On June 18, 2020, the Consumer Financial Protection Bureau (“Bureau”) announced the launch of a pilot advisory opinion program (“Pilot Program”) to publicly address regulatory uncertainty in the Bureau’s existing regulations. The Bureau also announced that the public can now comment on the proposed advisory opinion program, which the Bureau intends to implement at the conclusion of the Pilot Program. As we previously covered, on March 6, 2020, the Bureau announced the creation of the advisory opinion program.
Pilot Advisory Opinion Program
According to the Bureau, “[t]he primary purpose of the [Pilot Program] is to provide a mechanism through which the Bureau may more effectively carry out its statutory purposes and objective by better enabling compliance in the face of regulatory uncertainty.”
The Bureau issued a Procedural Rule detailing the parameters of the Pilot Program. The Bureau expects that the Pilot Program will focus on four key priorities: (1) providing consumers with timely and understandable information to make responsible decisions; (2) identifying outdated, unnecessary, or unduly burdensome regulation to reduce regulatory burden; (3) creating consistency in enforcement of federal consumer financial law to promote fair competition; and (4) ensuring markets for consumer financial products and services operate transparently and efficiently to facilitate access and innovation.
Submission and Content of Requests
The Pilot Program is limited to covered persons or service providers that are subject to the Bureau’s supervisory authority under sections 1024, 1025, or 1026(e) of the Dodd-Frank Act or are subject to the Bureau’s enforcement authority under subtitle E of the Dodd-Frank Act.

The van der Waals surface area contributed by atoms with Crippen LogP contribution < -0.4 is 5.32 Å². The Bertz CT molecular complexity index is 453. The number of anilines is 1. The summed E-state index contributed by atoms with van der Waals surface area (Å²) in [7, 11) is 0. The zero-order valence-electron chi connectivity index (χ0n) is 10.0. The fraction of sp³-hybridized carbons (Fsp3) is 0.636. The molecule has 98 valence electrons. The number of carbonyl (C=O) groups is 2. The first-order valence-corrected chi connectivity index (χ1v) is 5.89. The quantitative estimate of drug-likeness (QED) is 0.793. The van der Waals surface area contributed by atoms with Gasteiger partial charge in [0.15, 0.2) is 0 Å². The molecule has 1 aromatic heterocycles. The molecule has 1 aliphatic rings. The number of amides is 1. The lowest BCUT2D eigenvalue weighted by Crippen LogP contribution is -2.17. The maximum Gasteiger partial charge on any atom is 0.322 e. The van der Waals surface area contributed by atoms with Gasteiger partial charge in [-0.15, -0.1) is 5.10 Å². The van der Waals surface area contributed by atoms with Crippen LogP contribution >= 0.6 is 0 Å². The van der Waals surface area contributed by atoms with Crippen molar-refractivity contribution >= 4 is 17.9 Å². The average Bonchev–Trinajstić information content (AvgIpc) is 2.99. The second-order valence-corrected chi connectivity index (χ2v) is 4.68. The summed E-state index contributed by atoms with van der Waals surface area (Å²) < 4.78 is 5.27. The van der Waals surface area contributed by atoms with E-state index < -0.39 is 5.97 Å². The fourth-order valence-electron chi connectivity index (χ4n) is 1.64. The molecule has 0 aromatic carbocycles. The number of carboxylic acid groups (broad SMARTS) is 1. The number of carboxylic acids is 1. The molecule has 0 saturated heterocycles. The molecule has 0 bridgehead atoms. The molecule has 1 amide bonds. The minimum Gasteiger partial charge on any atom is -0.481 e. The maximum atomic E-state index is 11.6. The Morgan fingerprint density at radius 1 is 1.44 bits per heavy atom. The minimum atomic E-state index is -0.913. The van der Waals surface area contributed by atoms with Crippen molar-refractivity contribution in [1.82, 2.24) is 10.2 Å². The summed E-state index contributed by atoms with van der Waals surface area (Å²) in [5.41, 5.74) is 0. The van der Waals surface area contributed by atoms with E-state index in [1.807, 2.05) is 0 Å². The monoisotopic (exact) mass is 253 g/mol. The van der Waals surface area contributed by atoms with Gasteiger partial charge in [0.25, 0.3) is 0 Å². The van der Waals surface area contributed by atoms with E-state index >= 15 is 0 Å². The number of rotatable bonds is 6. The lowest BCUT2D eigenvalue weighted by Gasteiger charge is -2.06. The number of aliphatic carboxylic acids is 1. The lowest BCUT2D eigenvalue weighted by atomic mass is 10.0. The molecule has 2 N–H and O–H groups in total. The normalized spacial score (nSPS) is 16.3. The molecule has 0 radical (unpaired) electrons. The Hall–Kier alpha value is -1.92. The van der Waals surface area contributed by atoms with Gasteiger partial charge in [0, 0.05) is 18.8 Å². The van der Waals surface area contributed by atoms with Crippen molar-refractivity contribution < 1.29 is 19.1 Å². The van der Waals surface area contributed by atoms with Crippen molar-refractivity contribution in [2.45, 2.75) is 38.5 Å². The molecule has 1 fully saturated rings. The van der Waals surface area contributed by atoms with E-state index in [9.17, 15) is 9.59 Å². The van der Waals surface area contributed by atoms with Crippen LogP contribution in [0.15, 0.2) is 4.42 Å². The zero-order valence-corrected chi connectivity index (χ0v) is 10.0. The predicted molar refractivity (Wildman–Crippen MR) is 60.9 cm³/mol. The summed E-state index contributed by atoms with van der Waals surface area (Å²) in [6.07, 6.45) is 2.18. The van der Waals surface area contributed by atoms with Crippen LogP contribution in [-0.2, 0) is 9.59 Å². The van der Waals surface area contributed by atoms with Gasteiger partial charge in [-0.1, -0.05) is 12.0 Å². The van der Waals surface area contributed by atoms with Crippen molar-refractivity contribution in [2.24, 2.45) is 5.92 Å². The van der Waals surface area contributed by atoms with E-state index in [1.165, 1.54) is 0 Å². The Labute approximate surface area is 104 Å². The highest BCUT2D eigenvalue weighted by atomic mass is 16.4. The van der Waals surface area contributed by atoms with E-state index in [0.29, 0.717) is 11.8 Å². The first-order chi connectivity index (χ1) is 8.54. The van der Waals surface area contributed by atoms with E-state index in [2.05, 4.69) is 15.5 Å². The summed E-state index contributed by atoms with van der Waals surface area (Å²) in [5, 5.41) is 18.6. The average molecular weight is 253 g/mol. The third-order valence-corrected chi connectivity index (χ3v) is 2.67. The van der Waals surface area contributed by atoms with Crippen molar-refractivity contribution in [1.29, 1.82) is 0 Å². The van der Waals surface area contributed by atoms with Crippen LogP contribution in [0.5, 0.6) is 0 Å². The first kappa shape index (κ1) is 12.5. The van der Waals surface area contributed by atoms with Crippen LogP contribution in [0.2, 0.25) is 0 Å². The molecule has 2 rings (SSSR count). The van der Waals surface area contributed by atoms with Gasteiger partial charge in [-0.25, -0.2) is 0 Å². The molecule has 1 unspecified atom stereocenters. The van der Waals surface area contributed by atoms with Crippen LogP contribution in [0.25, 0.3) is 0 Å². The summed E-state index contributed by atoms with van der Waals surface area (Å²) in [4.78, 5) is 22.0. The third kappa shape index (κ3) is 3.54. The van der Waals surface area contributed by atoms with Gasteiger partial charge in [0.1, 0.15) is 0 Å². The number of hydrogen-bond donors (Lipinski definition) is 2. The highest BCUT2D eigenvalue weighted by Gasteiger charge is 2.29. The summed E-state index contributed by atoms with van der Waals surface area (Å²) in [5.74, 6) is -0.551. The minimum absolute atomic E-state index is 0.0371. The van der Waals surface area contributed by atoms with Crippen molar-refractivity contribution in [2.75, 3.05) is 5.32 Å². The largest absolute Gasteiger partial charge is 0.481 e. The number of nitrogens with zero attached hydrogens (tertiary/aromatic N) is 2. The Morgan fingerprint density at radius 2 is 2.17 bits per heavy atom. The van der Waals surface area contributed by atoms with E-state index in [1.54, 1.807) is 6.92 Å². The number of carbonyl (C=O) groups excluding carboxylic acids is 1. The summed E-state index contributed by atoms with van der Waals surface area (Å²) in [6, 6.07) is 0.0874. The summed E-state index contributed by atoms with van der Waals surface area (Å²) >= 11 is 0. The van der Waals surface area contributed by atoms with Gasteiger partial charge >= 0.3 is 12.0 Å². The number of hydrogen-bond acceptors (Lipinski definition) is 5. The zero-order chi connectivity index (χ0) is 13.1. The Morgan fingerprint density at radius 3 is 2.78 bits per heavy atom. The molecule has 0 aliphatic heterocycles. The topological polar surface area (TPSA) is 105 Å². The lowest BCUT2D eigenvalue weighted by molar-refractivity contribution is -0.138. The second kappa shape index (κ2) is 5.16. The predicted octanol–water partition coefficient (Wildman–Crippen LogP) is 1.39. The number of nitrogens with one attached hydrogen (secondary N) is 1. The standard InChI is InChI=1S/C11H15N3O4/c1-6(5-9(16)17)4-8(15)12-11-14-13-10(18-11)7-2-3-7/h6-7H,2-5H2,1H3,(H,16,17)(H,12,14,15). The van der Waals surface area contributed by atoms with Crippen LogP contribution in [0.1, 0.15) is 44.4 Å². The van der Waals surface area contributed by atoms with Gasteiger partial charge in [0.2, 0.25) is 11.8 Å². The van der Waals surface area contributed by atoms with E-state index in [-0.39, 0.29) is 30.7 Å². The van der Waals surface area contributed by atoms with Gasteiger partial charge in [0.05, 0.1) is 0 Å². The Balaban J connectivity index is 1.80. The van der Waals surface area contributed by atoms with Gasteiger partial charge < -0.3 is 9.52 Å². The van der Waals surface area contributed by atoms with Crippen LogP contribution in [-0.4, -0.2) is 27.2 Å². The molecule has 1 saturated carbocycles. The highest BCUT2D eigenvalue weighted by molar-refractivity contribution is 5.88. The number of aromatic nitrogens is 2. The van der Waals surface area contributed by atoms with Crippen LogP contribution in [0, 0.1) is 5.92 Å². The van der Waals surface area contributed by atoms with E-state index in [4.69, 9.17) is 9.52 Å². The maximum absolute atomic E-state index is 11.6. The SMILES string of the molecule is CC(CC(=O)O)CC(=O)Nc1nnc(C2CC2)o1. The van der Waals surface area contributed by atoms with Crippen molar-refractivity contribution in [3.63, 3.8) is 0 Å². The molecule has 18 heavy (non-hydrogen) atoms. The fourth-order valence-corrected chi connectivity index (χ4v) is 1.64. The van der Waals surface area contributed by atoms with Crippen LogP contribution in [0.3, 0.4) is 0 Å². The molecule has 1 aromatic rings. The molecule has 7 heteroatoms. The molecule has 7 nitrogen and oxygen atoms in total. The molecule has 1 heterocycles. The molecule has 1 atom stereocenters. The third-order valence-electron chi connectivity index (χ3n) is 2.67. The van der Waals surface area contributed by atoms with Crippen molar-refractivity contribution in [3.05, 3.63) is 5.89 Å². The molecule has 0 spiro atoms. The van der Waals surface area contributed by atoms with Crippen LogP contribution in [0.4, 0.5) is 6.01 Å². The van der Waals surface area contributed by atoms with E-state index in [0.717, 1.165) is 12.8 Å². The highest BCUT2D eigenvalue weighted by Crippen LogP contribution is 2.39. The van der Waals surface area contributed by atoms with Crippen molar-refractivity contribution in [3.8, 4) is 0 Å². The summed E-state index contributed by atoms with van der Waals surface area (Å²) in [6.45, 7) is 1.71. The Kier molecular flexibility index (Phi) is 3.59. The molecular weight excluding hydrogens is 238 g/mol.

Such persons may submit requests to the Bureau via email, and requests must identify the requestor. For purposes of the Pilot Program, the Bureau will not accept requests from third parties, such as trade associations or law firms, on behalf of unnamed entities. This differs from the proposed advisory opinion program, under which “[o]utside counsel or a trade association, for example, could submit a request for AOs on behalf of one or more client or members, and those entities would not need to be named.”
If a requestor wants to have any information remain confidential, the Bureau encourages the requestor to identify any such information to the extent it is included in a submission. The Bureau will treat information as confidential in accordance with its Disclosure of Records and Information Rule.
A person submitting a request under the Pilot Program need not include many of the items required under the proposed advisory opinion program. For example, the Pilot Program does not require a requestor to provide a proposed interpretation, identify potential uncertainty or ambiguity that the interpretation would address, or to explain why the requested interpretation is an appropriate resolution of the ambiguity or uncertainty.
Characteristics of Advisory Opinions
Advisory opinions will be interpretative rules under the Administrative Procedures Act that will respond to specific requests for clarity on an interpretive question. As such, the Bureau’s advisory opinions will provide further clarity regarding the Bureau’s statutes and regulations, but the Bureau will not impose new requirements or provide changes to the law that would require a notice and comment process. The Bureau will publish advisory opinions in the Federal Register and on consumerfinance.gov. Each advisory opinion will be applicable to the requestor and to similarly situated parties to the extent that their situations conform to the Bureau’s summary of material facts in the advisory opinion.